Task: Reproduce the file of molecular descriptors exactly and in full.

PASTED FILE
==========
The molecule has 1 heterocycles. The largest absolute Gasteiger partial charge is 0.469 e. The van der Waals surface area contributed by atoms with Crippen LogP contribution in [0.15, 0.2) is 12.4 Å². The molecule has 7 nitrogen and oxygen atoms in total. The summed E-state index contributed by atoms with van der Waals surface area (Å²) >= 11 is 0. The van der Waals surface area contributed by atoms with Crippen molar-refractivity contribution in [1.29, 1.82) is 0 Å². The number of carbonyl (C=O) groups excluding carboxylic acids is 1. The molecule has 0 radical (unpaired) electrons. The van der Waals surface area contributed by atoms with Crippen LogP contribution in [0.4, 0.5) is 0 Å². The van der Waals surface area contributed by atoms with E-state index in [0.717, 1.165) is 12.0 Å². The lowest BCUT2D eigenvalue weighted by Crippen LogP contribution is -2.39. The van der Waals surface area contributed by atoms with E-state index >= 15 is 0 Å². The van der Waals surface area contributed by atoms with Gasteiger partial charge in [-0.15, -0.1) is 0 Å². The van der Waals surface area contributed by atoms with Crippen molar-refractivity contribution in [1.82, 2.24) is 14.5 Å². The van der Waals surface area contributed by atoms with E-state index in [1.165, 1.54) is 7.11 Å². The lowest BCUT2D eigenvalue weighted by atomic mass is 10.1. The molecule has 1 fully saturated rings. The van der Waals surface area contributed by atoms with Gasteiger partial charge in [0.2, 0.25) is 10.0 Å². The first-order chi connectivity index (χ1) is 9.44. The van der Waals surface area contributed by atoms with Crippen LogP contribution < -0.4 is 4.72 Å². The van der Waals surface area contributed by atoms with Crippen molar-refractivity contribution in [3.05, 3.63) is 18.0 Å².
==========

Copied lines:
The molecule has 1 heterocycles. The largest absolute Gasteiger partial charge is 0.469 e. The van der Waals surface area contributed by atoms with Crippen LogP contribution in [0.15, 0.2) is 12.4 Å². The molecule has 7 nitrogen and oxygen atoms in total. The summed E-state index contributed by atoms with van der Waals surface area (Å²) >= 11 is 0. The van der Waals surface area contributed by atoms with Crippen molar-refractivity contribution in [1.29, 1.82) is 0 Å². The number of carbonyl (C=O) groups excluding carboxylic acids is 1. The molecule has 0 radical (unpaired) electrons. The van der Waals surface area contributed by atoms with Crippen LogP contribution in [0.4, 0.5) is 0 Å². The van der Waals surface area contributed by atoms with E-state index in [0.717, 1.165) is 12.0 Å². The lowest BCUT2D eigenvalue weighted by Crippen LogP contribution is -2.39. The van der Waals surface area contributed by atoms with E-state index >= 15 is 0 Å². The van der Waals surface area contributed by atoms with Gasteiger partial charge in [-0.15, -0.1) is 0 Å². The van der Waals surface area contributed by atoms with Crippen molar-refractivity contribution in [1.82, 2.24) is 14.5 Å². The van der Waals surface area contributed by atoms with E-state index in [1.165, 1.54) is 7.11 Å². The lowest BCUT2D eigenvalue weighted by atomic mass is 10.1. The molecule has 1 fully saturated rings. The van der Waals surface area contributed by atoms with Gasteiger partial charge in [0.2, 0.25) is 10.0 Å². The first-order chi connectivity index (χ1) is 9.44. The van der Waals surface area contributed by atoms with Crippen LogP contribution < -0.4 is 4.72 Å². The van der Waals surface area contributed by atoms with Crippen molar-refractivity contribution in [3.05, 3.63) is 18.0 Å².